Does this generation of high school students deserve the chance to be nostalgic for a time that it can hardly remember? The 1990s were, by all accounts, a simpler time than now. With the Cold War officially concluded, the domestic economy in a surplus for the first time in history, and the original run of Saved by […]
Does this generation of high school students deserve the chance to be nostalgic for a time that it can hardly remember?
The 1990s were, by all accounts, a simpler time than now. With the Cold War officially concluded, the domestic economy in a surplus for the first time in history, and the original run of Saved by the Bell gracing television screens nationwide, the ’90s were a great time to be alive.
But who am I to make this claim?
I was born at the tail end of 1996, meaning I was only four years old come the turn of the century. My memories from the decade come mostly from stitched-together stories that my parents have passed on, and I knew nothing about the the culture, politics, or general goings-on of the world.
Needless to say, four year old me would be a very poor judge of the quality of the decade.
Enter the “’90s Kids” movement: a generation — my generation — that has taken to social media sites in order to proclaim its patriotism for the previous century.
Fueled by the seemingly unlimited energy source of teenage nostalgia, these ’90s-centric Facebook fan pages, Twitter accounts, and Tumblr blogs have collectively amassed millions of dedicated followers.
Photographs with the trademark ’90s noisiness, followed by the exclusive caption of “Only ’90s kids will get this” (or something of a similar vein) have made more than regular appearances across the gamut of social media outlets.
But what gives someone like me, who only caught the latter quarter of the decade, and can only recall even less than that, the right to reminisce?
Quite to my surprise, CB’s resident ’90s expert Mr. Tony Caselli ‘97 recalls the decade as “somewhat of a pessimistic time.”
“The Eighties were poppy,” he explains, “and the naughts were somewhat defined by a post-9/11 patriotism, which the ’90s didn’t have.”
Mr. Caselli, a self-described “media guy”, explains that this sense of overall cynicism was most obvious in the music and television of the day.
“Even a show like Seinfeld, which we see as happy now, was somewhat dark for the time,” he claims. “There was an unwritten no hugging rule enforced.”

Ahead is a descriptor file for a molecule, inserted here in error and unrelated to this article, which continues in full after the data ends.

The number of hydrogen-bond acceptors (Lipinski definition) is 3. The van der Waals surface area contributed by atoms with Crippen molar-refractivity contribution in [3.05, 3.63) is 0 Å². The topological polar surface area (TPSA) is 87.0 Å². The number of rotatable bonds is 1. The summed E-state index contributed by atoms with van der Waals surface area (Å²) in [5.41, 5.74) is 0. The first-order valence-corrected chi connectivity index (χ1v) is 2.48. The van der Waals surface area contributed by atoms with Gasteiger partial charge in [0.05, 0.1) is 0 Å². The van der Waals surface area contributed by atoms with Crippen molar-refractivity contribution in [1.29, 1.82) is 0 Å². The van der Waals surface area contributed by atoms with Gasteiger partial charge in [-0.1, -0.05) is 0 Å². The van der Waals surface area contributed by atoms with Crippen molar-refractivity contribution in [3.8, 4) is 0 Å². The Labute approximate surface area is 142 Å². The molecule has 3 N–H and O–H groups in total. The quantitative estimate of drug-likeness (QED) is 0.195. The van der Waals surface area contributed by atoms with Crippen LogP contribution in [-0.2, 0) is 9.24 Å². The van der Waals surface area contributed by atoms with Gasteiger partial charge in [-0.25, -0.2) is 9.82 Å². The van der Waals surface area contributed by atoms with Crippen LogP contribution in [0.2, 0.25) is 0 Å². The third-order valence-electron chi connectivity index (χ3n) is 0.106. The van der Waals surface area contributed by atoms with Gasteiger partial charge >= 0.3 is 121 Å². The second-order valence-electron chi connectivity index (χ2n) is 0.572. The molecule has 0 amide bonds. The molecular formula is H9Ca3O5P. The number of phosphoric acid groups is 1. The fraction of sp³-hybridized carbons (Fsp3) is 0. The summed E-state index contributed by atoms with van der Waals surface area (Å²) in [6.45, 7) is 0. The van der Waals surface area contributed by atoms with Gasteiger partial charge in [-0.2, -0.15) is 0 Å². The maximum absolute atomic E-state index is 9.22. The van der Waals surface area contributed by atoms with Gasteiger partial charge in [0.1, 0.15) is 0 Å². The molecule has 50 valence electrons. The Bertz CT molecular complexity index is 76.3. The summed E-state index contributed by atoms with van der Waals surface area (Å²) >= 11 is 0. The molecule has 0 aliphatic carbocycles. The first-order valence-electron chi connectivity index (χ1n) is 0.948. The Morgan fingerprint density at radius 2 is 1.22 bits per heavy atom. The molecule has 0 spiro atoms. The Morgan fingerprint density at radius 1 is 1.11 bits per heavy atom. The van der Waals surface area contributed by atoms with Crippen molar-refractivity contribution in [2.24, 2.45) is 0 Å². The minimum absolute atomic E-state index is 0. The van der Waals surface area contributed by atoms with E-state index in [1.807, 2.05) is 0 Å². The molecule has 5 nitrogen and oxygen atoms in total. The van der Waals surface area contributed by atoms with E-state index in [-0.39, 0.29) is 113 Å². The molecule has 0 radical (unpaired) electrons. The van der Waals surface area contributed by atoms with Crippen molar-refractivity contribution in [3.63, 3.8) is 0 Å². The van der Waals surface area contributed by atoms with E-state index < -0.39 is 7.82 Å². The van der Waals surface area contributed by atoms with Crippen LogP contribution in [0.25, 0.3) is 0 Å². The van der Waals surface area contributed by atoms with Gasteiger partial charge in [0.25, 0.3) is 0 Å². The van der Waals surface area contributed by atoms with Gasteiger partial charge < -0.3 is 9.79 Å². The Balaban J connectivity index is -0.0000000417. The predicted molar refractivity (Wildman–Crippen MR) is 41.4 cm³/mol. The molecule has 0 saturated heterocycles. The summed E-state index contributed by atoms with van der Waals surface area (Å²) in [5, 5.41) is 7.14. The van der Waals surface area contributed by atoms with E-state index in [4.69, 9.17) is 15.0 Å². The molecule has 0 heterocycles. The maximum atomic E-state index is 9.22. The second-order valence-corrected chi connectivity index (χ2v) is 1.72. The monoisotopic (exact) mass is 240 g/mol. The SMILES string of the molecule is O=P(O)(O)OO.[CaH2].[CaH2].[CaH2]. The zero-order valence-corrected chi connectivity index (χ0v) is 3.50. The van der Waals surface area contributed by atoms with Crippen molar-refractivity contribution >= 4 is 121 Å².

If such an iconic show as Seinfeld could be emblematic of the bleakness of the times, perhaps it is a sign that we’ve been looking at the decade through rose-tinted lenses; that is to say that our view of how things were, and how they actually were, are not always one and the same.
“Nostalgia is all too present in things to make them truly accurate,” Mr. Caselli clarifies.
Which raises the final question for our ’90s expert: Does this generation of high school students deserve the chance to be nostalgic for a time that it can hardly remember?
“Well, technically no,” Mr. Caselli chuckles. “But I think that everyone has the right to enjoy an idealized version of a time that they didn’t live in.”
One does not need to be a psychology expert to know that the place, time, age, and circumstances in which each experiences something — in this case, ’90s American culture — play a major role in how we perceive it.
For us students, the last of the “’90s Kids”, our nostalgia has manifested itself in the neon-on-black color palettes, the plethora of cheesy family sitcoms, and the droning whir of the VCR that has come to represent the decade.
But I would argue that these things really aren’t important.
Hypothetically, if high school students in the late ’90s had access to the same social media that we do today, they would just as likely share their love of ’80s cinema. In the ’70s, they would probably identify with the rock music of the ’60s.
When we remember the ’90s, whether it be through spirited costumes, a homecoming dance theme, or even a Tweet, we are never really celebrating the object in question, but the feeling that it stirs within us.
Which begs the final question: What might the children of the future celebrate about today?